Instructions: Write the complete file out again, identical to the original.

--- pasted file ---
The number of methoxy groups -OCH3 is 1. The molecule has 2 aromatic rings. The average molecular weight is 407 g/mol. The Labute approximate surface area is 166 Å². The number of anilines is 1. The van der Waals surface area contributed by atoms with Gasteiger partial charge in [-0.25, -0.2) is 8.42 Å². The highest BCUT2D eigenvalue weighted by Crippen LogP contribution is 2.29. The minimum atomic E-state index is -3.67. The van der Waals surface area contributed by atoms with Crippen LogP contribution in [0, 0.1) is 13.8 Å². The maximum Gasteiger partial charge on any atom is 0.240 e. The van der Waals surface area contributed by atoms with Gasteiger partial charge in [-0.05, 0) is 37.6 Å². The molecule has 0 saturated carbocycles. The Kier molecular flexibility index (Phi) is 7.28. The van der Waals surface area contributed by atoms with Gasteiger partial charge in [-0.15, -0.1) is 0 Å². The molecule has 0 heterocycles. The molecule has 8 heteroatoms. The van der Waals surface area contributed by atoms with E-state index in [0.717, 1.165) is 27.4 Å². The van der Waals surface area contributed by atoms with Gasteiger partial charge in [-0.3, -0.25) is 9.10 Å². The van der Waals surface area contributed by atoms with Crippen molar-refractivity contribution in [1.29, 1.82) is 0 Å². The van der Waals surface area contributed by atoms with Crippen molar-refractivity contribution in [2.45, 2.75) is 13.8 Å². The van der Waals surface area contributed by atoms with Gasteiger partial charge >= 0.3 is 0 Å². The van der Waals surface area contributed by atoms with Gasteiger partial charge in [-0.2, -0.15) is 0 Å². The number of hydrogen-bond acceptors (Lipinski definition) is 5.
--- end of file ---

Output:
The number of methoxy groups -OCH3 is 1. The molecule has 2 aromatic rings. The average molecular weight is 407 g/mol. The Labute approximate surface area is 166 Å². The number of anilines is 1. The van der Waals surface area contributed by atoms with Gasteiger partial charge in [-0.25, -0.2) is 8.42 Å². The highest BCUT2D eigenvalue weighted by Crippen LogP contribution is 2.29. The minimum atomic E-state index is -3.67. The van der Waals surface area contributed by atoms with Crippen LogP contribution in [0, 0.1) is 13.8 Å². The maximum Gasteiger partial charge on any atom is 0.240 e. The van der Waals surface area contributed by atoms with Gasteiger partial charge in [-0.05, 0) is 37.6 Å². The molecule has 0 saturated carbocycles. The Kier molecular flexibility index (Phi) is 7.28. The van der Waals surface area contributed by atoms with Gasteiger partial charge in [-0.15, -0.1) is 0 Å². The molecule has 0 heterocycles. The molecule has 8 heteroatoms. The van der Waals surface area contributed by atoms with E-state index in [0.717, 1.165) is 27.4 Å². The van der Waals surface area contributed by atoms with Gasteiger partial charge in [-0.3, -0.25) is 9.10 Å². The van der Waals surface area contributed by atoms with Crippen molar-refractivity contribution in [1.29, 1.82) is 0 Å². The van der Waals surface area contributed by atoms with Crippen molar-refractivity contribution in [2.45, 2.75) is 13.8 Å². The van der Waals surface area contributed by atoms with Gasteiger partial charge >= 0.3 is 0 Å². The van der Waals surface area contributed by atoms with Gasteiger partial charge in [-0.2, -0.15) is 0 Å². The number of hydrogen-bond acceptors (Lipinski definition) is 5.